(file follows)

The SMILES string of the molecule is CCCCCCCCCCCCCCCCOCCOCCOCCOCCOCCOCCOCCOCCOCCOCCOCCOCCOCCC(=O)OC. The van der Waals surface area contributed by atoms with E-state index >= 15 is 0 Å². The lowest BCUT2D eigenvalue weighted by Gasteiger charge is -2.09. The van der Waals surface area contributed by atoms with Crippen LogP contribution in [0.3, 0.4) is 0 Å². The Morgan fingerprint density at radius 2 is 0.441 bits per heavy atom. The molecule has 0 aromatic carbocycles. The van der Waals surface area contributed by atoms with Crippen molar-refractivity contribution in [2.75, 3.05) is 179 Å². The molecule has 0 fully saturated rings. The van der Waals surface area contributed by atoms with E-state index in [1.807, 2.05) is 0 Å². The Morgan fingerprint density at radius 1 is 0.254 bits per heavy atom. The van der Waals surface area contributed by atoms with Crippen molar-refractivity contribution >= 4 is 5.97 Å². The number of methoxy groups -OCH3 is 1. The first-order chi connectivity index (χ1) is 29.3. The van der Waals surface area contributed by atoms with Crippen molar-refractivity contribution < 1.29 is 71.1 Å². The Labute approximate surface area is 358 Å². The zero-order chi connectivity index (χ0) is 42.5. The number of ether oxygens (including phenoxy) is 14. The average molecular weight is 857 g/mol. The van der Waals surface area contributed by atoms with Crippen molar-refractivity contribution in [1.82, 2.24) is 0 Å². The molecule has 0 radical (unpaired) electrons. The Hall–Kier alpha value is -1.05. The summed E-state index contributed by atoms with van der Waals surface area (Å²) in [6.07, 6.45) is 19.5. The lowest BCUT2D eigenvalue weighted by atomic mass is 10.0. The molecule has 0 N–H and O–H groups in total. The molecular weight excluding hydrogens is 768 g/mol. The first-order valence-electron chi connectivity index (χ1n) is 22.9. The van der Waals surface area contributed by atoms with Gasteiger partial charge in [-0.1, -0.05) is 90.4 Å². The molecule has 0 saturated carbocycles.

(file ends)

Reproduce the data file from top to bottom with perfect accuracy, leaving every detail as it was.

The SMILES string of the molecule is CCCCCCCCCCCCCCCCOCCOCCOCCOCCOCCOCCOCCOCCOCCOCCOCCOCCOCCC(=O)OC. The van der Waals surface area contributed by atoms with E-state index >= 15 is 0 Å². The lowest BCUT2D eigenvalue weighted by Gasteiger charge is -2.09. The van der Waals surface area contributed by atoms with Crippen LogP contribution in [0.3, 0.4) is 0 Å². The Morgan fingerprint density at radius 2 is 0.441 bits per heavy atom. The molecule has 0 aromatic carbocycles. The van der Waals surface area contributed by atoms with Crippen molar-refractivity contribution in [2.75, 3.05) is 179 Å². The molecule has 0 fully saturated rings. The van der Waals surface area contributed by atoms with E-state index in [1.807, 2.05) is 0 Å². The Morgan fingerprint density at radius 1 is 0.254 bits per heavy atom. The van der Waals surface area contributed by atoms with Crippen molar-refractivity contribution >= 4 is 5.97 Å². The number of methoxy groups -OCH3 is 1. The first-order chi connectivity index (χ1) is 29.3. The van der Waals surface area contributed by atoms with Crippen molar-refractivity contribution < 1.29 is 71.1 Å². The Labute approximate surface area is 358 Å². The zero-order chi connectivity index (χ0) is 42.5. The number of ether oxygens (including phenoxy) is 14. The average molecular weight is 857 g/mol. The van der Waals surface area contributed by atoms with Crippen molar-refractivity contribution in [1.82, 2.24) is 0 Å². The molecule has 0 radical (unpaired) electrons. The Hall–Kier alpha value is -1.05. The summed E-state index contributed by atoms with van der Waals surface area (Å²) in [6.07, 6.45) is 19.5. The lowest BCUT2D eigenvalue weighted by atomic mass is 10.0. The molecule has 0 N–H and O–H groups in total. The molecular weight excluding hydrogens is 768 g/mol. The first-order valence-electron chi connectivity index (χ1n) is 22.9. The van der Waals surface area contributed by atoms with Gasteiger partial charge in [-0.1, -0.05) is 90.4 Å². The molecule has 0 saturated carbocycles.